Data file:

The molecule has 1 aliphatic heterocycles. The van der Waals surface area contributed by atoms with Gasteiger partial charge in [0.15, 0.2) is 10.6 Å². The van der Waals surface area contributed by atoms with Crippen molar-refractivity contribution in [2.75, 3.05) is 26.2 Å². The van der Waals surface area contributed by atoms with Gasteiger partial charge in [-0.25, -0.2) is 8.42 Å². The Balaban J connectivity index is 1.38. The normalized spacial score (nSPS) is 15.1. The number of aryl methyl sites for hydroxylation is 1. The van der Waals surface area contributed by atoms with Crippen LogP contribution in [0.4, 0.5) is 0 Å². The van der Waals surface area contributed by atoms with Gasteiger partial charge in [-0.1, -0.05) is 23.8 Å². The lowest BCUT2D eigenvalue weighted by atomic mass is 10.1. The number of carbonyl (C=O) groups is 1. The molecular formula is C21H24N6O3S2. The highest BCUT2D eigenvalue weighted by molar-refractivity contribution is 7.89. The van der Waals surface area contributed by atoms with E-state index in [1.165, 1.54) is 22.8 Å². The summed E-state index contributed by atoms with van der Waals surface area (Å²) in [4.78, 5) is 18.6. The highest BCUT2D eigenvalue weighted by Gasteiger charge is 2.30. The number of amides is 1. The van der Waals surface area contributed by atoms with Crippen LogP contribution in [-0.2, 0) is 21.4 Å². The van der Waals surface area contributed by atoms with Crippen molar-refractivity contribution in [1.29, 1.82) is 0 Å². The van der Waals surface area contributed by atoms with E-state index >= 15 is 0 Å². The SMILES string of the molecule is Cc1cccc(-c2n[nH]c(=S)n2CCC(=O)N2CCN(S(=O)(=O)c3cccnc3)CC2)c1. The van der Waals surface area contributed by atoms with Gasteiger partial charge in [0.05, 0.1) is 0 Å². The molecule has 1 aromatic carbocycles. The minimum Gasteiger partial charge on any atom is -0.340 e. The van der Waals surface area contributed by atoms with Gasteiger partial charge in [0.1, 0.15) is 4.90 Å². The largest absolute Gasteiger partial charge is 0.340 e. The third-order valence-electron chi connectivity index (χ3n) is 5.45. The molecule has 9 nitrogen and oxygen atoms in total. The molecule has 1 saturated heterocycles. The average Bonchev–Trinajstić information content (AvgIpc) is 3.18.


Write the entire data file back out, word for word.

The molecule has 1 aliphatic heterocycles. The van der Waals surface area contributed by atoms with Gasteiger partial charge in [0.15, 0.2) is 10.6 Å². The van der Waals surface area contributed by atoms with Crippen molar-refractivity contribution in [2.75, 3.05) is 26.2 Å². The van der Waals surface area contributed by atoms with Gasteiger partial charge in [-0.25, -0.2) is 8.42 Å². The Balaban J connectivity index is 1.38. The normalized spacial score (nSPS) is 15.1. The number of aryl methyl sites for hydroxylation is 1. The van der Waals surface area contributed by atoms with Crippen LogP contribution in [0.4, 0.5) is 0 Å². The van der Waals surface area contributed by atoms with Gasteiger partial charge in [-0.1, -0.05) is 23.8 Å². The lowest BCUT2D eigenvalue weighted by atomic mass is 10.1. The number of carbonyl (C=O) groups is 1. The molecular formula is C21H24N6O3S2. The highest BCUT2D eigenvalue weighted by molar-refractivity contribution is 7.89. The van der Waals surface area contributed by atoms with E-state index in [1.165, 1.54) is 22.8 Å². The summed E-state index contributed by atoms with van der Waals surface area (Å²) in [4.78, 5) is 18.6. The highest BCUT2D eigenvalue weighted by Gasteiger charge is 2.30. The number of amides is 1. The van der Waals surface area contributed by atoms with Crippen LogP contribution in [-0.2, 0) is 21.4 Å². The van der Waals surface area contributed by atoms with Crippen molar-refractivity contribution in [1.29, 1.82) is 0 Å². The van der Waals surface area contributed by atoms with E-state index >= 15 is 0 Å². The SMILES string of the molecule is Cc1cccc(-c2n[nH]c(=S)n2CCC(=O)N2CCN(S(=O)(=O)c3cccnc3)CC2)c1. The van der Waals surface area contributed by atoms with Gasteiger partial charge in [0.05, 0.1) is 0 Å². The molecule has 1 aromatic carbocycles. The minimum Gasteiger partial charge on any atom is -0.340 e. The van der Waals surface area contributed by atoms with Gasteiger partial charge in [0.1, 0.15) is 4.90 Å². The largest absolute Gasteiger partial charge is 0.340 e. The third-order valence-electron chi connectivity index (χ3n) is 5.45. The molecule has 9 nitrogen and oxygen atoms in total. The molecule has 1 saturated heterocycles. The average Bonchev–Trinajstić information content (AvgIpc) is 3.18.